The report of the inquiry into the allegations made against officials of the Customs Anti-Narcotic Unit (CANU) by self-confessed drug lord, Barry Dataram has not yet reached cabinet and Minister of Home Affairs Khemraj Ramjattan yesterday assured that government does plan to make it public.
The report was handed over to Minister of State Joseph Harmon last Friday and questions have been raised as to why there is a delay in making the conclusions public given the seriousness of the allegations that were levelled against CANU officials.
Ramjattan told Stabroek News that he does have the report but is yet to go through the document which is the end result of a probe conducted by Brigadier Bruce Lovell. He said the government does want the report to be made public and this will be done eventually.
Meanwhile, sources close to CANU say the agency has nothing to fear and “they hope that the contents of the report would be made public soon in the interest of transparency”.
Lovell in brief comments at the handing over ceremony done at the Ministry of the Presidency, said that the allegations made by Dataram against officials of the State are of a very serious nature and as such it was incumbent on the Government to carry out a probe, which he completed in two months.
“I am positive that the Government will find favour with the recommendations as well as the conclusions and take the appropriate actions,” he said.
In addition to Ramjattan a copy of the report is to be handed over to the president.
Ramjattan has already said publicly that he does not believe the claims. “I disbelieve all of them but that’s my opinion. It’s like Pablo Escobar saying that the Drug Enforcement Agency is not a good thing because, of course, he has interests. But indeed we have to pay attention to what was said, to clear it up and I want to believe that an inquiry would be the best way to deal with it,” Ramjattan said
Ramjattan said that he believes that the self-confessed drug lord was attempting to besmirch the country’s anti-narcotics drug agency due to the current charges against him.
“I have an opinion on it and it’s because there is a certain charge that is right now going on, he probably feels that it is about time to tarnish the CANU officials. But we are going to have an inquiry and I hope that the inquiry is going to bring out the truth,” he said.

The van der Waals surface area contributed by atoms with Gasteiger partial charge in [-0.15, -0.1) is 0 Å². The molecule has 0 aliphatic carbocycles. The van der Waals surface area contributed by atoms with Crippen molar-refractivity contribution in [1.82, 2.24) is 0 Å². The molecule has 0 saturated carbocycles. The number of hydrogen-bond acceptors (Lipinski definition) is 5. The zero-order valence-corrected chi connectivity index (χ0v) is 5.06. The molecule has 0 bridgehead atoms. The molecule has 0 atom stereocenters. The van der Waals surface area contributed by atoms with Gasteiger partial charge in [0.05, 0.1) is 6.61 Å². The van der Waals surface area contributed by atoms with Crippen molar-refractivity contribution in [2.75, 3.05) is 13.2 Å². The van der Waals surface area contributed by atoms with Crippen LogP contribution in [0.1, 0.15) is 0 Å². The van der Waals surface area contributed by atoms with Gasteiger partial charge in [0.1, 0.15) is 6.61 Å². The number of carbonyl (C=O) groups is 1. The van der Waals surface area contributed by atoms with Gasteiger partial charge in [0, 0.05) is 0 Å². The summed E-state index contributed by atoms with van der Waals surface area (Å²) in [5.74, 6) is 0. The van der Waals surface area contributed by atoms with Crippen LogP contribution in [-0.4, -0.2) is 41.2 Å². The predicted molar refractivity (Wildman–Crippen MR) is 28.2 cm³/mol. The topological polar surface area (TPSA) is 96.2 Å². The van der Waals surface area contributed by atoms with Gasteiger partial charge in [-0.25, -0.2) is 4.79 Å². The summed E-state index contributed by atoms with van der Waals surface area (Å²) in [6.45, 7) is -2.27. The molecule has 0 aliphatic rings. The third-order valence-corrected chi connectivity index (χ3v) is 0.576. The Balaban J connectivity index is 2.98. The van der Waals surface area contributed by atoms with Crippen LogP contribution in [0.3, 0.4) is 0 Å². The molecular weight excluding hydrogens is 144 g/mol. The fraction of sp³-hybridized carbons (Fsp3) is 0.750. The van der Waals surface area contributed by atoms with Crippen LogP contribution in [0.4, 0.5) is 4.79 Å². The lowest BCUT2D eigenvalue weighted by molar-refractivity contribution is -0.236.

He added that when such toxic allegations befall any disciplined force, it lowers the morale of the members. “That is what rocks your policing agency when the tarnishing, damaging comes and in this way it breaks the foundation of it. It kills and frustrates the officers and especially coming from fellows who are self-confessed drug dealers,” he asserted.
He said that he believes that those fingered will be exonerated and will leave it to the course of justice to prove otherwise.
Dataram made startling revelations in February against Guyana’s premier drug fighting agency.
During an interview with HGPTV Channel 67’s Nightly News he accused a high ranking CANU official of being involved in the drug trade and added that the official would take as much as $10 million to allow cocaine to leave the country.
He also said that drug lords would pay $5 million before the shipment and the remainder afterward.
Dataram also alleged that the majority of the drugs seized by CANU returns to the streets. He said that he knew of this because of his involvement and his friends’ involvement in the trade.
CANU’s head James Singh subsequently denied the allegations and called on Dataram to provide sworn statements for past and ongoing investigations.
Singh, in a press release in response to the allegations, suggested a link between Dataram’s allegations and what it considered to be his “unease” over the commencement of his trial for the alleged possession of a large quantity of cocaine that was found concealed in shrimp at his Diamond house.
Dataram, his wife and two friends, who were held during a raid of the Diamond Housing Scheme property, are charged with possession of 284 pounds of cocaine for trafficking.